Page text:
15. The method of claim 1, wherein the metadata comprises one or more of the following: at least one tag; an indication of intent; query type; and an indication of suitability for use as a title.

16. The method of claim 1, wherein the at least one attribute comprises a query type selected from one of the following types: informational, transactional, and navigational.

17. The method of claim 1, wherein the text strings are existing titles for published online content, and the selecting comprises selecting one of the text strings as a recommendation, and the method further comprises providing the recommendation to a user device.

18. The method of claim 1, wherein the text strings are obtained from a first online shopping website, and the selecting comprises selecting one of the text strings as a recommendation for a second online shopping website, and the method further comprises providing the recommendation to a user device of a user accessing the second shopping website.

19. A machine-readable media embodying instructions, the instructions causing a data processing system to perform a method, the method comprising: receiving a plurality of search queries previously submitted by users on a plurality of websites; applying, via the data processing system, a first plurality of rules to the plurality of search queries, wherein the first plurality of rules comprises a first rule, a second rule, and a third rule; if a condition specified in the first rule exists in a first search query of the plurality of search queries, extracting a first word from the first search query; if a condition specified in the second rule exists in the first search query, extracting a second word from the first search query; if a condition, dependent upon the first word and the second word, specified in the third rule exists in the first search query, associating an attribute to the first search query; and automatically selecting, based on the attribute, one of the plurality of search queries as a potential title for online content or as an online recommendation.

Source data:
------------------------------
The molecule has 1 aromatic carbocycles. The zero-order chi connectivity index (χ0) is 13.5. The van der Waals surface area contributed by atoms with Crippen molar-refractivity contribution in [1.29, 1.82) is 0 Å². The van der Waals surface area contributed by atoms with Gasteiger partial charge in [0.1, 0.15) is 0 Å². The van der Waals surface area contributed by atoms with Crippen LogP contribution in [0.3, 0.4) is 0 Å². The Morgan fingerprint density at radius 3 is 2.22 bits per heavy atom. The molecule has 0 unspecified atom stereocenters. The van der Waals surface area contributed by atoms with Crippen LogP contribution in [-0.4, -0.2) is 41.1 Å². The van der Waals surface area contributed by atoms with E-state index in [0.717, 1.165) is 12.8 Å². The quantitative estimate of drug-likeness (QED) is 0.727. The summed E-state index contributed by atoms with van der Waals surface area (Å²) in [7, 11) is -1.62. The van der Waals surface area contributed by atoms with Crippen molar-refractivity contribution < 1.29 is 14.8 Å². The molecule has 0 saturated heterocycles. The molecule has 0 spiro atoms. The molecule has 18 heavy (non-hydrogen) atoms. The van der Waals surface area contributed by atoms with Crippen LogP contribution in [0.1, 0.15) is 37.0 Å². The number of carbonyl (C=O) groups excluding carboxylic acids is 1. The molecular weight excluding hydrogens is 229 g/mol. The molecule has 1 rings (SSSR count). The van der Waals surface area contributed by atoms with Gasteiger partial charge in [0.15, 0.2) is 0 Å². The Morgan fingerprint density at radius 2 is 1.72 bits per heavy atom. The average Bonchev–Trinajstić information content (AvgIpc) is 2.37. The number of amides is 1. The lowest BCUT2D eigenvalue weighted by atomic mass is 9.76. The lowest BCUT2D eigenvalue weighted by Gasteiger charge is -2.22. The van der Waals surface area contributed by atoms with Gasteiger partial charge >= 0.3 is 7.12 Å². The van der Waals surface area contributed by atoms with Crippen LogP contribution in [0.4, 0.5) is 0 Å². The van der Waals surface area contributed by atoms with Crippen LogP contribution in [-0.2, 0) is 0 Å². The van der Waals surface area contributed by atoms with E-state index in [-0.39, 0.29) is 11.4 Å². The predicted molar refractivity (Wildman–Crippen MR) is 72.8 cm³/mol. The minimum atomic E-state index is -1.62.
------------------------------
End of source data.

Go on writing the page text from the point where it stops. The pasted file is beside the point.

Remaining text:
20. A method, comprising: automatically receiving, via a data processing system, a plurality of search queries previously submitted by users on a plurality of websites, wherein the data processing system is communicatively coupled to receive a portion of the search queries from a respective server associated with each of the websites; applying a first plurality of rules to the plurality of search queries, wherein the first plurality of rules comprises a first rule; if a condition specified in the first rule exists in a first search query of the plurality of search queries, extracting one or more words from the first search query; associating the one or more extracted words to the first search query as metadata; automatically selecting, based on the metadata, one of the plurality of search queries as a potential title for corresponding content; and publishing the content, under a final title based on the potential title, in an electronic publication.

Description:

CROSS-REFERENCE TO RELATED APPLICATIONS

This application claims benefit of Provisional Application Ser. No. 61/307,702, filed Feb. 24, 2010, entitled “Rule-Based System and Method to Associate Attributes to Text Strings,” the entire contents of which are incorporated by reference as if fully set forth herein.

FIELD

At least some embodiments disclosed herein relate generally to the field of electronic information processing and, more particularly but not limited to, associating one or more attributes to text strings (e.g., search queries) that satisfy one or more conditions in a plurality of rules.

BACKGROUND

The Internet provides a convenient way to interact and to request various types of information. People can use the Internet, for example, to communicate with each other, share information, and organize virtual communities (e.g., a social network).

One way of requesting information using the Internet is by using a search tool on a web site (e.g., Google search service). Some search tools allow a user to search using a search query. For example, a user may enter a location and a query for “Italian restaurants” to identify Italian restaurants in a specified area or location. Various web sites, including some social networks, are able to accept search queries from users. A search query indicates the information that a user is seeking.